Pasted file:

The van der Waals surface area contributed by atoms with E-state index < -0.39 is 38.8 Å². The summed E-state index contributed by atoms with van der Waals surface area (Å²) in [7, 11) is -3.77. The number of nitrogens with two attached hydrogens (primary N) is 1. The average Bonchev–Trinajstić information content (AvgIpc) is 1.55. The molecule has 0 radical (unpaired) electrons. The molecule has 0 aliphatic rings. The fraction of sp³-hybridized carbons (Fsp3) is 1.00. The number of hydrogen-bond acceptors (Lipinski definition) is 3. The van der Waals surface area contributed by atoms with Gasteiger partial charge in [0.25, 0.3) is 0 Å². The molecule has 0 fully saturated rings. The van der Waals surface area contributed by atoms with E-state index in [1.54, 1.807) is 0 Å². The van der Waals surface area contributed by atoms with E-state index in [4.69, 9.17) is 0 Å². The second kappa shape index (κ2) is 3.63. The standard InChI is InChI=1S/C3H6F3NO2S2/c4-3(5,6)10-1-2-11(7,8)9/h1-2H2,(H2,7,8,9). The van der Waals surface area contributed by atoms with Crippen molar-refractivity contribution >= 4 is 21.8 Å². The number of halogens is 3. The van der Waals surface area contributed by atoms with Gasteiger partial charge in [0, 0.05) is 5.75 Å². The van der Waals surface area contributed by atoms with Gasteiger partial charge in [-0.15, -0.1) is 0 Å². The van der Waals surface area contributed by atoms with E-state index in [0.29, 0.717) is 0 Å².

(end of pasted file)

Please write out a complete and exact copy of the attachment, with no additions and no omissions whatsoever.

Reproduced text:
The van der Waals surface area contributed by atoms with E-state index < -0.39 is 38.8 Å². The summed E-state index contributed by atoms with van der Waals surface area (Å²) in [7, 11) is -3.77. The number of nitrogens with two attached hydrogens (primary N) is 1. The average Bonchev–Trinajstić information content (AvgIpc) is 1.55. The molecule has 0 radical (unpaired) electrons. The molecule has 0 aliphatic rings. The fraction of sp³-hybridized carbons (Fsp3) is 1.00. The number of hydrogen-bond acceptors (Lipinski definition) is 3. The van der Waals surface area contributed by atoms with Gasteiger partial charge in [0.25, 0.3) is 0 Å². The molecule has 0 fully saturated rings. The van der Waals surface area contributed by atoms with E-state index in [1.54, 1.807) is 0 Å². The van der Waals surface area contributed by atoms with E-state index in [4.69, 9.17) is 0 Å². The second kappa shape index (κ2) is 3.63. The standard InChI is InChI=1S/C3H6F3NO2S2/c4-3(5,6)10-1-2-11(7,8)9/h1-2H2,(H2,7,8,9). The van der Waals surface area contributed by atoms with Crippen molar-refractivity contribution >= 4 is 21.8 Å². The number of halogens is 3. The van der Waals surface area contributed by atoms with Gasteiger partial charge in [0, 0.05) is 5.75 Å². The van der Waals surface area contributed by atoms with Gasteiger partial charge in [-0.15, -0.1) is 0 Å². The van der Waals surface area contributed by atoms with E-state index in [0.29, 0.717) is 0 Å².